OCT BUSINESS: House of Hope

Tiffany Barrett, Program Coordinator & Amanda Chapman, Coordinator of the Domestic Violence InitiativeMore than 2,000 years ago, the Roman statesman Cicero said, “Where there is life, there is hope.” Today in Oklahoma, the Citizen Potawatomi Nation offers a living, breathing testament to the ancient words. Through its House of Hope program, it offers refuge and services—and most important of all, hope—to those fleeing domestic violence.

Based in Shawnee and funded by federal grants, the program began in 1998. House of Hope provides services to men and women escaping family violence in Oklahoma, Cleveland and Pottawatomie Counties. It is open to all within its service area, Native and non-Native alike, regardless of race, age, gender or other socioeconomic factors.

“We have a multitude of services to offer, from transportation and secondary school assistance, to rent, utilities and even relocation,” said program coordinator Tiffany Barrett.

Barrett and her staff of five are on-call 24 hours a day, seven days a week, for crisis situations. If those escaping abuse need to leave the area, House of Hope provides bus tickets or gas money if the individual has his or her own vehicle. The program offers counseling services, and makes referrals to other providers if needed.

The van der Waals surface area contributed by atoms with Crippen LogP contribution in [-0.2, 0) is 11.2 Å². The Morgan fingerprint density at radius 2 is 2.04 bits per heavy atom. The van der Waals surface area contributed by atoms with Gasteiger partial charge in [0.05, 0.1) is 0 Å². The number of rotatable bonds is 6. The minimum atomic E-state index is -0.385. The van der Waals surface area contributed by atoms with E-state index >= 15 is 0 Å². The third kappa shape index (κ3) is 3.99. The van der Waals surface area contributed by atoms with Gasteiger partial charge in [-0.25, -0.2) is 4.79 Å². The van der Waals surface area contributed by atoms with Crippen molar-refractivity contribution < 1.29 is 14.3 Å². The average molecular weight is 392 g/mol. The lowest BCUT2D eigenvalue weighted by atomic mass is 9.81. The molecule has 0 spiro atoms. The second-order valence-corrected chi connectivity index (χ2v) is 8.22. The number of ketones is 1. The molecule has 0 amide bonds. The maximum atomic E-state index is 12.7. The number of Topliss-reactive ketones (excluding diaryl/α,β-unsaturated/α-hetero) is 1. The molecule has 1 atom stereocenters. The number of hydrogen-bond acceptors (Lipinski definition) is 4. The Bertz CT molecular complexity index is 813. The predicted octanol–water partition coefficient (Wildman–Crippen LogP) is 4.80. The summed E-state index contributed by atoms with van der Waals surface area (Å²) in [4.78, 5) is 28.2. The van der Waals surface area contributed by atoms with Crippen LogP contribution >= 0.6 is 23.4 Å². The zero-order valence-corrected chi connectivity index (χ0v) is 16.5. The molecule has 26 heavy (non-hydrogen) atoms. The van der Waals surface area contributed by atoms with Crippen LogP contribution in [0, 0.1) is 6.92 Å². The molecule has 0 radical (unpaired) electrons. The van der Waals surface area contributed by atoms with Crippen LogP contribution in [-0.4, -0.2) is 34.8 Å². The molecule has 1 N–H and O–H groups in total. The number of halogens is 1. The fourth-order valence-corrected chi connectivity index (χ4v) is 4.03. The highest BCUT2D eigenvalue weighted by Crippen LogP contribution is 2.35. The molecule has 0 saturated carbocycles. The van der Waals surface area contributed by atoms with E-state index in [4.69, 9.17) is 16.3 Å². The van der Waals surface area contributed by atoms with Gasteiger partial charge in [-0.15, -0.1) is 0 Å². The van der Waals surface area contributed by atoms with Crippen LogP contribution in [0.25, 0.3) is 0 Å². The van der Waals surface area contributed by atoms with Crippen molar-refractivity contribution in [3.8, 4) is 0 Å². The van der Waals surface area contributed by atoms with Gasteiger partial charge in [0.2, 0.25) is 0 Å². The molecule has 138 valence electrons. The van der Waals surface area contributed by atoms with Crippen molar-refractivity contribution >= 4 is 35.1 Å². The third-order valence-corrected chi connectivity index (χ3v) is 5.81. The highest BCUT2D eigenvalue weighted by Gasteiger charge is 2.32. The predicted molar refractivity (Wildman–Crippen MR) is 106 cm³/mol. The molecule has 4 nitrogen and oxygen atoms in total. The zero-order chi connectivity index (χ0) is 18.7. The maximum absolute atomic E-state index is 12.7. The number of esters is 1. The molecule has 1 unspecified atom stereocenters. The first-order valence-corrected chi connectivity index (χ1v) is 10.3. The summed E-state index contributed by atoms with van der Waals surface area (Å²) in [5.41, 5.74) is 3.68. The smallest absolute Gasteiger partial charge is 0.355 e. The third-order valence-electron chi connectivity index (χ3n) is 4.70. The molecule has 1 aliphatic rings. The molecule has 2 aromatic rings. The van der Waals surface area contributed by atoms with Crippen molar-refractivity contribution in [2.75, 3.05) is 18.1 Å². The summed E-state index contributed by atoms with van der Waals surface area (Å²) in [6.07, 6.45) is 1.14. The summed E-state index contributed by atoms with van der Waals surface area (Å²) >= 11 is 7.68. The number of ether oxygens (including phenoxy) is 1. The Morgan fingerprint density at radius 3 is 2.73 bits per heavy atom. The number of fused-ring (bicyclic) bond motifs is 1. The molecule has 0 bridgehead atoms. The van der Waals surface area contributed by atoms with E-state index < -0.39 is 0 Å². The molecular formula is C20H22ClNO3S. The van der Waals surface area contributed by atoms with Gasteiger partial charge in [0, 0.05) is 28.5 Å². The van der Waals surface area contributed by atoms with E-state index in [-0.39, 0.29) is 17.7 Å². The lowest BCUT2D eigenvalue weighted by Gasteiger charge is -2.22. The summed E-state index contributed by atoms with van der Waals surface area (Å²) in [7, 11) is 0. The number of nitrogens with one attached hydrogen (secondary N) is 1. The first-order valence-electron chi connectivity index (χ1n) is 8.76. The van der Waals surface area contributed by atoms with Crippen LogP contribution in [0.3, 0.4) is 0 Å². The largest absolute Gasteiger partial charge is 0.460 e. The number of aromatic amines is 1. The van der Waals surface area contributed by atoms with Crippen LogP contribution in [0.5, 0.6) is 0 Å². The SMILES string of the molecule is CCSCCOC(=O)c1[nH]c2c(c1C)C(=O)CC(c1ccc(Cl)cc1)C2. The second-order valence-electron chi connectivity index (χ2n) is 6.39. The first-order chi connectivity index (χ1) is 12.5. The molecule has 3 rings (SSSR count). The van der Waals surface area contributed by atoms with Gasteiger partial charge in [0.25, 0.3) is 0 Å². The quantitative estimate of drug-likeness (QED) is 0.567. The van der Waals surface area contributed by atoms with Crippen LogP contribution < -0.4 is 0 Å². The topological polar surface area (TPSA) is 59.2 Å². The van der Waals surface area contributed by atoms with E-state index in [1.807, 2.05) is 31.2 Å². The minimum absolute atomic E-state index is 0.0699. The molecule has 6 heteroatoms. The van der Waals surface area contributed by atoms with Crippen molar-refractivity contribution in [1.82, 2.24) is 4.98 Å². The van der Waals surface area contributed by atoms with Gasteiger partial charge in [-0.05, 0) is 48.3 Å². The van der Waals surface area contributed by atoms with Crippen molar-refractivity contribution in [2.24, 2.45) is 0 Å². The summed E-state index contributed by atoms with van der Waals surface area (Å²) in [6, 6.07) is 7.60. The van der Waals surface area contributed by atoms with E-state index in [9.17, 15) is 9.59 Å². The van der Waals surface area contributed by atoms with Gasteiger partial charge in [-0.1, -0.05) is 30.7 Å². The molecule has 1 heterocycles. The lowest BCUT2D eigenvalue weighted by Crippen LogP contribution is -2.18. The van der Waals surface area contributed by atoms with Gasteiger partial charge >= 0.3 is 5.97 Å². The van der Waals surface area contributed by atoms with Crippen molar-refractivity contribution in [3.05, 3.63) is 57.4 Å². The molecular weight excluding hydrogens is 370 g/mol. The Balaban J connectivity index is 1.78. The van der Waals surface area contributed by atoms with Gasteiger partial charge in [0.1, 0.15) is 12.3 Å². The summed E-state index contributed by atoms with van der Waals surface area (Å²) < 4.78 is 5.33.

One of the program’s primary goals is to help clients achieve independence. “They have been dependent on an abuser,” said Amanda Chapman, coordinator of the domestic violence prevention initiative. “Not because they wanted to be, but because they were forced to be. We give them the tools to be independent, and it’s up to them to use those tools.”

As part of the prevention effort, Chapman presents “Love is Respect” programs in area schools, teaching teenagers about healthy relationships. House of Hope has also designed and created a limited edition Pendleton blanket, featuring traditional Potawatomi designs. Sales of the exclusive blanket raise awareness and funds for the program.

House of Hope deals daily with difficult situations. Yet the rewards for those who staff the program are quite tangible. “The first day a client comes in, they may not even look you in the eye,” said Chapman. “But the last day, you see they are going to spread their wings and fly. They are confident. They hold their head up. They have hope.”

For more information about House of Hope, or to purchase a special Domestic Violence Blanket, call 275-3176 or visit www.potawatomi.org.

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